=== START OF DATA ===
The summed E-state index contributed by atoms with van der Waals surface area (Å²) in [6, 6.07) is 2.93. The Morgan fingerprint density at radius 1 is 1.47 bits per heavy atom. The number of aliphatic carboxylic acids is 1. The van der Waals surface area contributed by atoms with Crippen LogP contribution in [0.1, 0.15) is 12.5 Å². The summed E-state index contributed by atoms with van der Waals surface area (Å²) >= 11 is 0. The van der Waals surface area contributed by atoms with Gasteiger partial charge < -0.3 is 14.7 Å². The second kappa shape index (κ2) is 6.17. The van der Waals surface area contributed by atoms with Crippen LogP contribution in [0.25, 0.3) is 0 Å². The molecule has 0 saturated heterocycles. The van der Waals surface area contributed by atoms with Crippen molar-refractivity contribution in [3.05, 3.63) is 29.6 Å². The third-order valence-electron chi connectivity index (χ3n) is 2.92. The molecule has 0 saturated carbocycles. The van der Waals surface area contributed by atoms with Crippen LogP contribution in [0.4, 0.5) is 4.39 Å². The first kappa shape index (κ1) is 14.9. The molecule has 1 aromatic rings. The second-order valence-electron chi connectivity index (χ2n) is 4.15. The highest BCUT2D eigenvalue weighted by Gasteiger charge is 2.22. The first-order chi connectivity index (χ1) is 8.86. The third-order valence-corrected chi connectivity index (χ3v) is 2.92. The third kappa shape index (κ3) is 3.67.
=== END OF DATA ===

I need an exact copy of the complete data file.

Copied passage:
The summed E-state index contributed by atoms with van der Waals surface area (Å²) in [6, 6.07) is 2.93. The Morgan fingerprint density at radius 1 is 1.47 bits per heavy atom. The number of aliphatic carboxylic acids is 1. The van der Waals surface area contributed by atoms with Crippen LogP contribution in [0.1, 0.15) is 12.5 Å². The summed E-state index contributed by atoms with van der Waals surface area (Å²) >= 11 is 0. The van der Waals surface area contributed by atoms with Gasteiger partial charge < -0.3 is 14.7 Å². The second kappa shape index (κ2) is 6.17. The van der Waals surface area contributed by atoms with Crippen LogP contribution in [0.25, 0.3) is 0 Å². The molecule has 0 saturated heterocycles. The van der Waals surface area contributed by atoms with Crippen molar-refractivity contribution in [3.05, 3.63) is 29.6 Å². The third-order valence-electron chi connectivity index (χ3n) is 2.92. The molecule has 0 saturated carbocycles. The van der Waals surface area contributed by atoms with Crippen LogP contribution in [0.4, 0.5) is 4.39 Å². The first kappa shape index (κ1) is 14.9. The molecule has 1 aromatic rings. The second-order valence-electron chi connectivity index (χ2n) is 4.15. The highest BCUT2D eigenvalue weighted by Gasteiger charge is 2.22. The first-order chi connectivity index (χ1) is 8.86. The third-order valence-corrected chi connectivity index (χ3v) is 2.92. The third kappa shape index (κ3) is 3.67.